The battle this ship has experienced since her decomissioning was politically based and spanned across the past ten years as she sat in Suisun Bay. There was always a push to turn the battleship into a museum in San Francisco, but the Board of Supervisors was against mooring a miliitary ship based on a "homophobic entity" within the confines of the city, which caused other organizations to raise money in the hopes to move the ship to another California dock. 

USS Iowa is the last of four remaining battleships of its kind and the last of the four to be turned into a museum. The 887 foot long USS Iowa, built in 1940, was the fastest ship in her class of battleship and the only ship of her class to have served in the Atlantic Ocean during World War II. Her main battery consisted of nine 16"/50 Caliber Mark 7 guns which could fire 2,700lb shells approximately 20 miles. 

In 1989, during a gunnery excersise, an explosion occurred in the center gun room destroying Turret #2 and killing 47 sailors. 

The ship was decomissioned in 1990 and placed in the Suisun Bay Reserve Fleet short thereafter.

Port of Benicia

Leaving the Port of Benicia

Approaching the Carquinez Bridge

USS Iowa after passing under the Richmond Bridge

Nearing Berth 3 in Richmond

Tugboat pushes USS Iowa towards the pier

Aft guns

Arriving at Berth 3 in Richmond

Flying the US Flag in Richmond

Forward 16"/50 caliber Mark 7 guns

Portside guns, 5"/38 caliber twin turrets

Securing the mooring lines



WWII Veteran Joe served aboard USS Iowa during her first deployment in 1942. 


Photo: "Sea Shadow"

For the second time in a month, an article regarding the scrapping of the Sea Shadow has surfaced. Might it be the last attempt to find a non-profit to take the ship?

The Sea Shadow (IX-529) was an experimental stealth ship built for the U.S. Navy in 1984 by Lockheed Corporation, an American aerospace manufacturer. She was constructed in Redwood City, California inside the Hughes Mining Barge to conceal the project. The ship was used in secret to determine the effectivemes of stealth technology on naval vessels. In 1993 the project was publicly exposed.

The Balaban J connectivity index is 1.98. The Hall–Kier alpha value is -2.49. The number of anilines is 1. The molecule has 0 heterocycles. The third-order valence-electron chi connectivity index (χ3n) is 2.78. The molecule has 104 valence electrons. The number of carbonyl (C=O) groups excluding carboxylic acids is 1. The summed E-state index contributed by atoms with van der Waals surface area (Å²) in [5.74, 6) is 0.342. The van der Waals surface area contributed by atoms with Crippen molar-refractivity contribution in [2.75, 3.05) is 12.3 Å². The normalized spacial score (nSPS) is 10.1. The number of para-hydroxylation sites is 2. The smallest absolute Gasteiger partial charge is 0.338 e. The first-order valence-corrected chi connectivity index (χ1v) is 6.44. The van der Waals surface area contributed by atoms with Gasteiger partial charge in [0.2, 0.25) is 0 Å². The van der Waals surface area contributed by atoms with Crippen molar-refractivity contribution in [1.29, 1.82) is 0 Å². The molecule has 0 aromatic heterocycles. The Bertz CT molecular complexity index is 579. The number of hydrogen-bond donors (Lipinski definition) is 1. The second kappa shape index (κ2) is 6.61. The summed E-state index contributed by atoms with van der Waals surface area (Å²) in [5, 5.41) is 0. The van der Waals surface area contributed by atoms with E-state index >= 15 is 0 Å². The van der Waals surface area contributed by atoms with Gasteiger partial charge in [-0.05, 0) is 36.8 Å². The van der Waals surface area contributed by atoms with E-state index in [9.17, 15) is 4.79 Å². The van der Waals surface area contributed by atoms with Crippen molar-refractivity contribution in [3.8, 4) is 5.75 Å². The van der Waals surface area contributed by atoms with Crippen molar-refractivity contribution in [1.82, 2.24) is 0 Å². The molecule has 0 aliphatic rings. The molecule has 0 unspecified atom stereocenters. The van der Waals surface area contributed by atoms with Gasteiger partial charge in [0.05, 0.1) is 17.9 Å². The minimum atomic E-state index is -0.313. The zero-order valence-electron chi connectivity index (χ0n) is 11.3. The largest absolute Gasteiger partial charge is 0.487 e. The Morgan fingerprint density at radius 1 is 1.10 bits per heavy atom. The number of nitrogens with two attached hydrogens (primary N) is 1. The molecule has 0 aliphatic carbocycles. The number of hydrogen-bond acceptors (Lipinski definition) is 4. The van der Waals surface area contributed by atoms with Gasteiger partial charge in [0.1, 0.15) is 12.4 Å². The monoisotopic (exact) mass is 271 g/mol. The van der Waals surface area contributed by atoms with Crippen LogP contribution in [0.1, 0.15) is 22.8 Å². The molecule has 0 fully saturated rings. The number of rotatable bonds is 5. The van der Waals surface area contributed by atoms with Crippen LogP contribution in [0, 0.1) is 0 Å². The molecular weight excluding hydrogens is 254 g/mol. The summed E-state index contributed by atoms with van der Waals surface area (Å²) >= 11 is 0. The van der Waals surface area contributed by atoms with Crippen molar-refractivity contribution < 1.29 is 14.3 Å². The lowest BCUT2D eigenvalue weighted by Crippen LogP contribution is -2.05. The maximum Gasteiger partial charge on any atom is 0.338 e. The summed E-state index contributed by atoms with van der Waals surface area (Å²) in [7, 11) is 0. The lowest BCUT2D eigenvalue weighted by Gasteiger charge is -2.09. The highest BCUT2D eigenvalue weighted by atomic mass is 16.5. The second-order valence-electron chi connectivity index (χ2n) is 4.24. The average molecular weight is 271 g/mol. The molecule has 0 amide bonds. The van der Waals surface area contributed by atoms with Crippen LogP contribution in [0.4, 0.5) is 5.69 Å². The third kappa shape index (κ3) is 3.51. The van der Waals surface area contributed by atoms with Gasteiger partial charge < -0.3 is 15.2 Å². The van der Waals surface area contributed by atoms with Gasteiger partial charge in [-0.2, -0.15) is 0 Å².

Photo: "Chained"

Commercial steamship, SS Mormaccove of the Suisun Bay Reserve Fleet. She served in the commercial trade industry for almost 20 years (1961-1980) before being acquired by the Navy and converted for Naval use. At that time her name was changed to USNS Northern Light. She was used by the Navy for 5 years, then placed in the Mothball Fleet in RRF-30 status, meaning she could be ready for deployment in 30 days. In 2000, she was removed from Ready Reserve staus, handed over to MARAD and is now slated for dismantling.

Photo: "Pipe Dreams"

These valves in "shaft alley" of USNS Northern Light, a commercial breakbulk steamship, controlled water flow into the propeller shaft to keep it cool.

"Breakbulk ships" were characterized by large open hatches and fitted with boom-and-winch gear or deck cranes and primarily used in ports. USNS Northern Light, originally known as SS Mormacbay, served in the commercial trade industry from 1961 until 1980, when she was acquired by the Navy and eventually moved to Suisun Bay.

Allied Defense Recycling Makes History at Mare Island

This morning at 1000 hours , Allied Defense Recycling, MARAD and the City of Vallejo held an Open House and Ribbon Cutting Ceremony for the new Allied Defense ship dismantling facility at Mare Island.

Mare Island, the first Shipyard to be built on the West Coast, has remained closed since 1995 as a direct result of the Base Realignment Closure Program. This event marked the official reopening of the 740 foot dry dock #2 after 16 years of dormancy. 

Since SS Solon Turman was towed into the dry dock 2 weeks ago, dozens of workers have lined up each morning hoping to get hired. Thus far, Allied Defense Recycling has hired a handful of workers and will continue to hire workers, up to 100 or maybe more, once major operations begin.

In 2010, Allied Defense Recycling received the MARAD contract to scrap two ships. S.S. Solon Turman is currently sitting in the dry dock. The next ship, S.S. President, is scheduled to arrive in March. Of the 20 ships scheduled to be removed from the Mothball Fleet by Sept 30, 2011, it hasn't been said how many will end up at Mare Island.

The presentation was held inside the former periscope maintenance building. Speakers included: Jay Anast (Director of Operations, ADR), Mayor Osby Davis and David Matsuda (Director, MARAD).